Building block system of health care data analytics

Building block system of healthcare big data analytics involves a few steps Burkle et al. (2001):

  • What is the purpose that the new data will and should serve
    • How many functions should it support
    • Marking which parts of that new data is needed for each function
  • Identify the tool needed to support the purpose of that new data
  • Create a top level architecture plan view
  • Building based on the plan but leaving room to pivot when needed
    • Modifications occur to allow for the final vision to be achieved given the conditions at the time of building the architecture.
    • Other modifications come under a closer inspection of certain components in the architecture

With big data analytics in healthcare, parallel programming and distributive programming are part of the solution to consider in building a network cluster (Mirtaheri, Khaneghah, Sharifi, & Azgomi, 2008; Services, 2015). Distributed programming allows for connecting multiple computer resources distributed across different locations (Mirtaheri et al., 2008). Programming that is maximizing the connections for processing or accessing data that is distributed across the computational resources is considered as parallel programming (Mirtaheri et al., 2008; Saden, 2011).  Burkle et al. (2001) explained how they used the building block design for a DNA network cluster build a system to help classify/predict what genome they are analyzing to a pathogen and understand which part of the genome found in many pathogens may be immune to certain treatments:

  • Tracing data from sequencer (*.esd file)
    • Base caller
  • “Raw” sequence (*.scf file)
    • Edit and assemble and export genome assembly for research
  • “Clean” sequence
    • External references are called in and outputted from reference databases
  • Genus and species are identified
  • Completed results are calling and outputting into an attributed local database

The process above flow for sequencing genomic data is part of the top-level plan that was modified as time went by, thus step four of the building blocks process.

Now, let’s consider using the building blocks system for healthcare systems, on a healthcare problem that wants to monitor patient vital signs similar to Chen et al. (2010).

  • The purpose that the new data will serve: Most hospitals measure the following vitals for triaging patients: blood pressure and flow, core temperature, ECG, carbon dioxide concentration (Chen et al. 2010).
    1. Functions should it serve: gathering, storing, preprocessing, and processing the data. Chen et al. (2010) suggested that they should also perform a consistency check, aggregating and integrate the data.
    2. Which parts of the data are needed to serve these functions: all
  • Tools needed: distributed database system, wireless network, parallel processing, graphical user interface for healthcare providers to understand the data, servers, subject matter experts to create upper limits and lower limits, classification algorithms that used machine learning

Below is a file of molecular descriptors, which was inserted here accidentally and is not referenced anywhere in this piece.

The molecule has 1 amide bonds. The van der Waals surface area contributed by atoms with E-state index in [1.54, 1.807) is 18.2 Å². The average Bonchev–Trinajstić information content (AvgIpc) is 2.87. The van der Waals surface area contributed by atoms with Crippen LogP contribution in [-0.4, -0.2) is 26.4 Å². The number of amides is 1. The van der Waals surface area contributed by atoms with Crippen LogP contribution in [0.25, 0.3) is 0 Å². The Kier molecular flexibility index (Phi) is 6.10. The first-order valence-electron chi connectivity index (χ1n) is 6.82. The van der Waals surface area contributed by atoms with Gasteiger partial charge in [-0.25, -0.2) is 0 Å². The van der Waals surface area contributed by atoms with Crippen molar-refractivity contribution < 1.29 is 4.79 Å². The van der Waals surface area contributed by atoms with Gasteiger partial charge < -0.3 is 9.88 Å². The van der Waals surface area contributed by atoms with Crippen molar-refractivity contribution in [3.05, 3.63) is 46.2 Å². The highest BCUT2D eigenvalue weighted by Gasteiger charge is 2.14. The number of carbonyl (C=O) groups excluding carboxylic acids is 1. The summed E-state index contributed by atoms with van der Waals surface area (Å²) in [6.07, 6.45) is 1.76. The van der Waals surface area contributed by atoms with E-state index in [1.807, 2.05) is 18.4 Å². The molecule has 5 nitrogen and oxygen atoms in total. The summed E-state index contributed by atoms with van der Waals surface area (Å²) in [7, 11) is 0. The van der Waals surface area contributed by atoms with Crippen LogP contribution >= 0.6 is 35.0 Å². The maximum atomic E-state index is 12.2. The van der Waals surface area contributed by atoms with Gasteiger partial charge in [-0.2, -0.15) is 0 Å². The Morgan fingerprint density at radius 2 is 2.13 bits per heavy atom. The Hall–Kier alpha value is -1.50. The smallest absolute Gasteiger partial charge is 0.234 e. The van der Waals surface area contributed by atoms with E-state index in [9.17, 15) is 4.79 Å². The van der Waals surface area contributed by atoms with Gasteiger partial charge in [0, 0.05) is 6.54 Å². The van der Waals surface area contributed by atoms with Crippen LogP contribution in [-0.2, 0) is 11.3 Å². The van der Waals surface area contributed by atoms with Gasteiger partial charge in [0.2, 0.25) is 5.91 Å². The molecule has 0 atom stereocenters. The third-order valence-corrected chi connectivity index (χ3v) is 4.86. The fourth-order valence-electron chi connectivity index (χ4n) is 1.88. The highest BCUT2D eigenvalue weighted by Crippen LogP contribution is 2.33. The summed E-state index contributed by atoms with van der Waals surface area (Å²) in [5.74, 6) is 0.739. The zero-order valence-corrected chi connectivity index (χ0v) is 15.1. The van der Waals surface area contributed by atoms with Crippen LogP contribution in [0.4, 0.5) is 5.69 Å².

• Top level plan: The data will be collected from the vital sign sensors, streaming at various time intervals into a central hub that sends the data in packets over a wireless network into a server room. The server can divide the data into various distributed systems accordingly. A parallel processing program will be able to access the data per patient per window of time to conduct the needed functions and classifications to be able to provide triage warnings if the vitals hit any of the predetermined key performance indicators that require intervention by the subject matter experts.  If a key performance indicator is sparked, send data to the healthcare provider’s device via a graphical user interface.
  • Pivoting is bound to happen; the following can happen
    1. Graphical user interface is not healthcare provider friendly
    2. Some of the sensors need to be able to throw a warning if they are going bad
    3. Subject matter experts may need to readjust the classification algorithm for better triaging

Thus, the above problem as discussed by Chen et al. (2010), could be broken apart to its building block components as addressed in Burkle et al. (2011).  These components help to create a system to analyze this set of big health care data through analytics, via distributed systems and parallel processing as addressed by Services (2015) and Mirtaheri et al. (2008).

References

  • Burkle, T., Hain, T., Hossain, H., Dudeck, J., & Domann, E. (2001). Bioinformatics in medical practice: what is necessary for a hospital?. Studies in health technology and informatics, (2), 951-955.
  • Chen, B., Varkey, J. P., Pompili, D., Li, J. K., & Marsic, I. (2010). Patient vital signs monitoring using wireless body area networks. In Bioengineering Conference, Proceedings of the 2010 IEEE 36th Annual Northeast (pp. 1-2). IEEE.
  • Mirtaheri, S. L., Khaneghah, E. M., Sharifi, M., & Azgomi, M. A. (2008). The influence of efficient message passing mechanisms on high performance distributed scientific computing. In Parallel and Distributed Processing with Applications, 2008. ISPA’08. International Symposium on (pp. 663-668). IEEE.
  • Sandén, B. I. (2011-01-14). The design of Multithreaded Software: The Entity-Life Modeling Approach, 1st Edition. [Bookshelf Online].
  • Services, E. E. (2015). Data Science and Big Data Analytics: Discovering, Analyzing, Visualizing and Presenting Data, 1st Edition. [Bookshelf Online].
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